The issue of the transparency of WTO negotiations remains touchy. Some officials from developing countries and even Supachai Panitchpakdi, the deputy Thai premier who will take over the post of WTO chief from Moore in 2002, has said the "Green Room" practice is needed in some form because it was difficult to negotiate among all members. He did say, however, that it should be made more inclusive.
Tandon says that despite Moore's more conciliatory tone about reforms in the post-Seattle era, the WTO still did not address the most crucial areas for developing countries suffering from the ill effects of hasty liberalization.
"The developing nations continue to demand issues of fundamental concern and none of these came up in Moore's remarks," he said, pointing to debt and terms of trade.
"The developing countries ask for one, two, three and four, and the industrialized countries talk of five, six, seven and eight -- and say they know what is best for the developing world," said Aileen Kwa of the Focus of the Global South.
She was referring to remarks Feb. 16 by Clare Short, UK Secretary of State for International Development, that her country knew what the developing countries needed, including a new round of trade talks. "The mood among some developing countries is still to resist a comprehensive round. If developing countries (continue to be) defensive, they will miss opportunities," she said.
Moore, along with many developed countries, has been vocal about the need to give LDCs unfettered access to the markets of industrialized economies. He said he hoped to have positive results on an LDC package by Easter.
A provision on LDCs is being negotiated for inclusion in a draft plan of action that the UNCTAD X is to issue when the conference ends on Feb. 19.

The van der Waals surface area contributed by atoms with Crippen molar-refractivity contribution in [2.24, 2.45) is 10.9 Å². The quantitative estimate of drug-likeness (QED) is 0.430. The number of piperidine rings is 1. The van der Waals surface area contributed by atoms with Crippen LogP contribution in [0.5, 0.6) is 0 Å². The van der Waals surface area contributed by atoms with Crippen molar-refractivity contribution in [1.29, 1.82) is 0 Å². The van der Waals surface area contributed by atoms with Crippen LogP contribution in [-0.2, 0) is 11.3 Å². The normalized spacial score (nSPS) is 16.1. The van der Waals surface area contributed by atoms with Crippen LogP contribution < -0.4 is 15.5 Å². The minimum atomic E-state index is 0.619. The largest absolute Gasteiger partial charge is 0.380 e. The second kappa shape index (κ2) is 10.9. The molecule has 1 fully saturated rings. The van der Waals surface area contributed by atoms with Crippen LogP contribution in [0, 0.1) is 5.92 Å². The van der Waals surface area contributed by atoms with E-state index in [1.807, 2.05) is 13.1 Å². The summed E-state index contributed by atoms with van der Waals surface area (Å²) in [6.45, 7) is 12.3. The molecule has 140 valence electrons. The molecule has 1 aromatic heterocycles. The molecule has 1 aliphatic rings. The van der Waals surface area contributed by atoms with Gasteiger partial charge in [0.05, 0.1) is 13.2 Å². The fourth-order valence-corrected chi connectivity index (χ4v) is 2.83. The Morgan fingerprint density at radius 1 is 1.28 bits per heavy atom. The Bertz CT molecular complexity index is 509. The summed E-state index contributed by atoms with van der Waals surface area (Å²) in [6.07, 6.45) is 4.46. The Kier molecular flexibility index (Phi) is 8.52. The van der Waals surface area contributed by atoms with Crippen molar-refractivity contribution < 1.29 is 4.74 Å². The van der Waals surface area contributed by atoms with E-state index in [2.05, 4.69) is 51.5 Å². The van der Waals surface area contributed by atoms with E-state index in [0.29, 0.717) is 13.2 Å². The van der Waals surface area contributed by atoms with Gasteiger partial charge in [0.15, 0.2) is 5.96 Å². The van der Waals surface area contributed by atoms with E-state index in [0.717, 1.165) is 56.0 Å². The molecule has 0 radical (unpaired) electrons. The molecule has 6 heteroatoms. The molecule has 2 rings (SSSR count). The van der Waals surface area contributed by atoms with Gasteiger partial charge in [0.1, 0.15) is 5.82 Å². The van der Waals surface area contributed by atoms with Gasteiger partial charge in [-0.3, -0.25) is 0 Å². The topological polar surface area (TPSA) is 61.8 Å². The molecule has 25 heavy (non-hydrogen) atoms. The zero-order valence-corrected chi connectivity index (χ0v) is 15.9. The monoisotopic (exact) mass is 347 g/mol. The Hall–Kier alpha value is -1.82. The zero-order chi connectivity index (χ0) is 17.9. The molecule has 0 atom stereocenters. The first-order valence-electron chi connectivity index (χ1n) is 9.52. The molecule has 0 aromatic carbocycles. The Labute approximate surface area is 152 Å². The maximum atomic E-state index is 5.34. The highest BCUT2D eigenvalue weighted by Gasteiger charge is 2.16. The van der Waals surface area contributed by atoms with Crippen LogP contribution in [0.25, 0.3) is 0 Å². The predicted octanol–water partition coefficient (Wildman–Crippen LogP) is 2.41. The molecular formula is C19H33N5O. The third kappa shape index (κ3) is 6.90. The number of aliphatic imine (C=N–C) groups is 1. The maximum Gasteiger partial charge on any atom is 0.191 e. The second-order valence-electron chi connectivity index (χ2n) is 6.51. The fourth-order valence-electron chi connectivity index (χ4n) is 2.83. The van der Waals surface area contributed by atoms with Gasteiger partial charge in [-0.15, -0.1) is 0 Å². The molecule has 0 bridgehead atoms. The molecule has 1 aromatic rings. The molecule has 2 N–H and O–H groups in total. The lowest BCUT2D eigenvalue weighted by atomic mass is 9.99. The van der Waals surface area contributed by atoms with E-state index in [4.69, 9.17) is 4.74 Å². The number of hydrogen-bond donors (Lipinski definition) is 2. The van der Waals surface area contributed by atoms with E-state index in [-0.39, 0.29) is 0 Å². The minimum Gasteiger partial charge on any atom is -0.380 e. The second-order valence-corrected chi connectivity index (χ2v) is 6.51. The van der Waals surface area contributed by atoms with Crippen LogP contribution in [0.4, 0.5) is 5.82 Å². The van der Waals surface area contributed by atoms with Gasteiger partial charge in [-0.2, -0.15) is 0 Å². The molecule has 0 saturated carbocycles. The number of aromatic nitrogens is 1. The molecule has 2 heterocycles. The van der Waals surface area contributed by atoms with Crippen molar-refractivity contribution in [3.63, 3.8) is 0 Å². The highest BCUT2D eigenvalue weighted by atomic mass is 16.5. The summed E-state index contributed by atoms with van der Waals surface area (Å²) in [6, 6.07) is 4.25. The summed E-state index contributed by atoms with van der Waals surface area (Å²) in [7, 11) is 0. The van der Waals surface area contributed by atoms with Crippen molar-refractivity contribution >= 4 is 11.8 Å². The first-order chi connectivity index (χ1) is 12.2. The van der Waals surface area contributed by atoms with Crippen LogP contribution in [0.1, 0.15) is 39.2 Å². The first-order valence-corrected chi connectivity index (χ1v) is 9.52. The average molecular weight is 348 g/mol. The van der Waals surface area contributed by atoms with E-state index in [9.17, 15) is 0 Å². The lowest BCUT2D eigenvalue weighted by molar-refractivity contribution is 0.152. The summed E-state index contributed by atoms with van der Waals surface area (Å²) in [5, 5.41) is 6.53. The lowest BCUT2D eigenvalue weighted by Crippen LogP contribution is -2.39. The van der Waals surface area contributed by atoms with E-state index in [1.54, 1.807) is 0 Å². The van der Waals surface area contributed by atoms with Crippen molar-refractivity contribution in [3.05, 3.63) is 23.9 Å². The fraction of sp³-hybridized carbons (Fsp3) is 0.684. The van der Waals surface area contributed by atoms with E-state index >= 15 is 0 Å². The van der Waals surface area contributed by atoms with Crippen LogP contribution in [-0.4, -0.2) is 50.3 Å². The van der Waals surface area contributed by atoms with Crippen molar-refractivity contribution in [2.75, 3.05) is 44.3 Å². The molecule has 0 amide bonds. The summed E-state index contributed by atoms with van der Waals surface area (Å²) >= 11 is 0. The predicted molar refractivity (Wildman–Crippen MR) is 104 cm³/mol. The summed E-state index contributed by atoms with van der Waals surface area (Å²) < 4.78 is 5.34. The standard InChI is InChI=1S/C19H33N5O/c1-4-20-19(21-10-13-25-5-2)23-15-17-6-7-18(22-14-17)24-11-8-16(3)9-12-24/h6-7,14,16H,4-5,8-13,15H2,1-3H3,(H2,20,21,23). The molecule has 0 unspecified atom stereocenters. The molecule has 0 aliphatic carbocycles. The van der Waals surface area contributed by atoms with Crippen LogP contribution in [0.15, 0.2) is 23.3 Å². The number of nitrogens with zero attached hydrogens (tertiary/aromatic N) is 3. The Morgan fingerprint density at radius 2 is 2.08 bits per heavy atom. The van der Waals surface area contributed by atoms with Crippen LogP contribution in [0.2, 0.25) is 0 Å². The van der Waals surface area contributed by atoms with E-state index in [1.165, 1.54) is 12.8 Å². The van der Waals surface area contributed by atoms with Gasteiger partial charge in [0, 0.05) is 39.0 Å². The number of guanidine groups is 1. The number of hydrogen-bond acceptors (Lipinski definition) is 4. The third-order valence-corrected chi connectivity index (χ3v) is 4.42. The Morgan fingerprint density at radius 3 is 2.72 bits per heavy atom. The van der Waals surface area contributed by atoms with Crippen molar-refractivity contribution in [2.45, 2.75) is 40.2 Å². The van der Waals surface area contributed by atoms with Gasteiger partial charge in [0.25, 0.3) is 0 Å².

But even the scope of this measure -- whether quota-free or duty-free entry or both -- has proven to be contentious even though the LDCs share of world trade is a mere 0.5 percent.
The EU has been calling for support for its proposal for duty and quota free access to exports by LDCs.
Gerrit Ybema, the Netherlands' minister for foreign trade, went further by suggesting that developed countries exercise "restraint" in starting dispute settlement mechanisms against LDCs if they are unable to comply with the transition periods for the liberalization of goods under the Uruguay Round.
The issue of implementation of such trade commitments was also a sticking point in Seattle, where developing countries opposed a new round to discuss more areas of liberalization while they were still having problems coping with recent commitments.
Reforming the WTO and what Bello called a "jurassic" institution will not be easy because it is in the end about politics, says Rashid Kaukab of the Geneva-based South Center and a former trade negotiator for Pakistan.
Then again, even criticism of the WTO is not always entirely supported by developing countries who prefer a multilateral trading system than having to deal bilaterally on their own, with giant economies, he noted.
Finally, there was one clear reminder at Moore's session Feb. 16 that the discussion was not being held in secretive fora: The Iranian representative could freely criticize the WTO for not acting on its application to join.
"I wish to mention here that our application for accession to the WTO has not been processed due to political motives," complained Shariatmadari, Iran's commerce minister.
"This could never have happened in Geneva," remarked Chakravarthi Raghavan of SUNS, a publication that monitors the WTO and trade issues there.
February 13, 2000 (http://www.monitor.net/monitor) All Rights Reserved. Contact email@example.com for permission to use in any format.
All Rights Reserved.
Contact firstname.lastname@example.org for permission to use in any format.